We begin our journey into sonship by looking backward, to what our lives as boys were like, and, more important, what they were meant to be. For so much of the way we now approach life as men was set in motion in our youth—some of it for good, and some not so good. We want to recover what was good, and find healing for all that was not.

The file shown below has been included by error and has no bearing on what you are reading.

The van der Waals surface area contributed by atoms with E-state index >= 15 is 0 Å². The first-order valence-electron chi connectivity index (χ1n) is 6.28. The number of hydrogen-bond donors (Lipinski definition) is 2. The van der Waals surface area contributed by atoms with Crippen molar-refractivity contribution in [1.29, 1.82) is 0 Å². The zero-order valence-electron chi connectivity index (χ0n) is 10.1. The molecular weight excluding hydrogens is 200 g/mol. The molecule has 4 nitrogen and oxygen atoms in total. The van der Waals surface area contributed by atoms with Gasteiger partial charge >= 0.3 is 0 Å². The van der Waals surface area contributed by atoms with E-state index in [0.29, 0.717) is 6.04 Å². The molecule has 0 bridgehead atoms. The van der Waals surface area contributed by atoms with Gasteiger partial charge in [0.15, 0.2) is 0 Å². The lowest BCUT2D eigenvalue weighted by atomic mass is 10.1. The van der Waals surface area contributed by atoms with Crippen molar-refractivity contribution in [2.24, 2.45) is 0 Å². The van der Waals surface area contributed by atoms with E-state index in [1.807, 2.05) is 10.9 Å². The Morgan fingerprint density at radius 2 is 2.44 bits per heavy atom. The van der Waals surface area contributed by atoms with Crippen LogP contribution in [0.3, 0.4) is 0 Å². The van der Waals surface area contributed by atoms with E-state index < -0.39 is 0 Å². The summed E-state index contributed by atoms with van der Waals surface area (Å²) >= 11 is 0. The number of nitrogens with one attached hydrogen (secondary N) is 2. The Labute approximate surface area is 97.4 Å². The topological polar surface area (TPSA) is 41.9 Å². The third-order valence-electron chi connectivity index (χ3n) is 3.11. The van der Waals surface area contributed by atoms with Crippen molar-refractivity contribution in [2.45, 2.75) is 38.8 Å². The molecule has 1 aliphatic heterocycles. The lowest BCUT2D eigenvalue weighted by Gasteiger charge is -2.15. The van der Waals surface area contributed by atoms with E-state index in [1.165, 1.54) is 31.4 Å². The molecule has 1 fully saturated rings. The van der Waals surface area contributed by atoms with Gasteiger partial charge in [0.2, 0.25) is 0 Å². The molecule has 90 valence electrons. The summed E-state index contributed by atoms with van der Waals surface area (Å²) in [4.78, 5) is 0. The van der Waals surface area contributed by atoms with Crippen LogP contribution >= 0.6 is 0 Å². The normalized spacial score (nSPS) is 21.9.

Boyhood is a time of exploration and wonder, and to be a boy is to be an explorer, from the time when the little guy figures out how to crawl up the stairs (he is gone in a flash), to the time he discovers that if he jumps over the back fence he can get down to Jimmy's house, where they have a secret fort. When God set Adam in the Garden of Eden, he set his son in a world that was, at the very same moment, safe and secure yet full of mystery and adventure. There was no reason whatsoever to be afraid, and every reason to dare. As Mark Twain said, "There comes a time in every rightly constructed boy's life when he has a raging desire to go somewhere and dig for hidden treasure." (How many of you, when you were a boy, thought there was treasure buried somewhere in the yard, or stowed away in your grandparents' attic?) Evil is—for now—held at bay. Such is the world God intended for the boy. And that world is created under the sheltering strength of a father who makes you feel safe. For this is the time in life when we were meant to come into the knowledge that we are the Beloved Son, the apple of our father's eye.